The opinion of the court was delivered by: CASTILLO
Presently pending before the Court is defendant David Baram's motion to dismiss plaintiff Kenneth Kipnis' amended complaint pursuant to Rule 12(b)(6) of the Federal Rules of Civil Procedure.
The Court has previously advised the parties that it would convert the motion to dismiss into a motion for summary judgment, as provided for in Rule 12(c). After due consideration of the parties' submissions, we grant summary judgment in favor of the defendant.
Kipnis works in the Chicago regional office of the General Services Administration agency (GSA). Amended Complaint ("Am. Compl.") P 4. In 1993, Virginia Grant, one of his subordinates, filed a sexual harassment charge against him with the GSA's Regional EEO Officer, Marjorie Walton. Kipnis alleges that Walton prepared a gender-biased and false Report of Inquiry that contained only Grant's unsubstantiated allegations and did not contain any documents or facts discrediting the allegations. Id. PP 5-8. Kipnis charges that Walton had a "conflict of interest" because she was "a witness to certain events" and knew of other complaints previously made against Kipnis by other subordinates. Id. P 6. Walton circulated the report among GSA management. Id. P 9.
In Kipnis' response to the motion to dismiss,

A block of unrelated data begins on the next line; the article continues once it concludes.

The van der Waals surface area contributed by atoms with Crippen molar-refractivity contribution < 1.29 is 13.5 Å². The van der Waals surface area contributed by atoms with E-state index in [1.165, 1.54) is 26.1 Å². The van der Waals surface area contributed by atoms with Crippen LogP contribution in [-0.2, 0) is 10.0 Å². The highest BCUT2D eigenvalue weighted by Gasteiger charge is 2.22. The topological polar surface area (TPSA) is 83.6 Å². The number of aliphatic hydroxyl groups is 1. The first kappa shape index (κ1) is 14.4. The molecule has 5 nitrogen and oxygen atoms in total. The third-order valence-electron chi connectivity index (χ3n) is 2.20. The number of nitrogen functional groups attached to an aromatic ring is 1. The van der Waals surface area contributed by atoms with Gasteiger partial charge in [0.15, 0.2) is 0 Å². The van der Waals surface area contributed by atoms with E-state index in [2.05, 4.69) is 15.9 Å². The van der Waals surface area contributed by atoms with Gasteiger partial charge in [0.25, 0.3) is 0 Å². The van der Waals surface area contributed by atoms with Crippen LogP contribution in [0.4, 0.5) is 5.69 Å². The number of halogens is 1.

he expands upon some of the statements made in his amended complaint. Kipnis and Grant had been involved in an intimate consensual relationship. Pl.'s Resp., Ex. 2 (EEO Report of Inquiry). After the affair ended, they were involved in an altercation in which Kipnis allegedly assaulted Grant, prompting Grant to file a complaint with Walton. Id. Kipnis alleges that, according to the GSA's written procedures, Walton should have assigned Grant's complaint to a collateral duty officer rather than conducting the investigation herself. Pl.'s Resp. at 4. Kipnis also claims that Walton knew that at least one of the other sexual harassment claims filed earlier against Kipnis could not be sustained. Id. at 3-4. Kipnis sent out memoranda complaining about the biased, false report to Walton and others at the GSA. Am. Compl. P 16.
Earlier in 1993, prior to Grant's allegations of sexual harassment against Kipnis, Kipnis submitted a suggestion to the GSA's award program. This program is designed to reward employees for their cost-saving suggestions. Pl.'s Resp., Ex. 5. The GSA has guidelines for determining the amount of employee awards, based on the amount of money that the agency will save in the first year after the suggestion is implemented. Id. at 9. Supplemental awards must be paid if suggestions are adopted outside of the region. Id. at 13. Kipnis suggested that the GSA make it a priority to renegotiate its existing leases to take advantage of lower rents available in some markets.
On December 3, 1993, two days after he filed his formal complaint of sexual harassment based on the handling of Grant's allegations, Kipnis received a $ 500 award for the suggestion that he had submitted earlier. Am. Compl. P 17. He was asked to address certain concerns about his suggestion, and he did so. Id. Despite his additional work, however, the amount of his award was not increased. Id. P 19. Kipnis also believes that his suggestion was adopted outside the region, but he has not received any supplementary award. Pl.'s Resp. at 5-6. Kipnis requested that his award be reevaluated, but his request was denied. Id. at 6.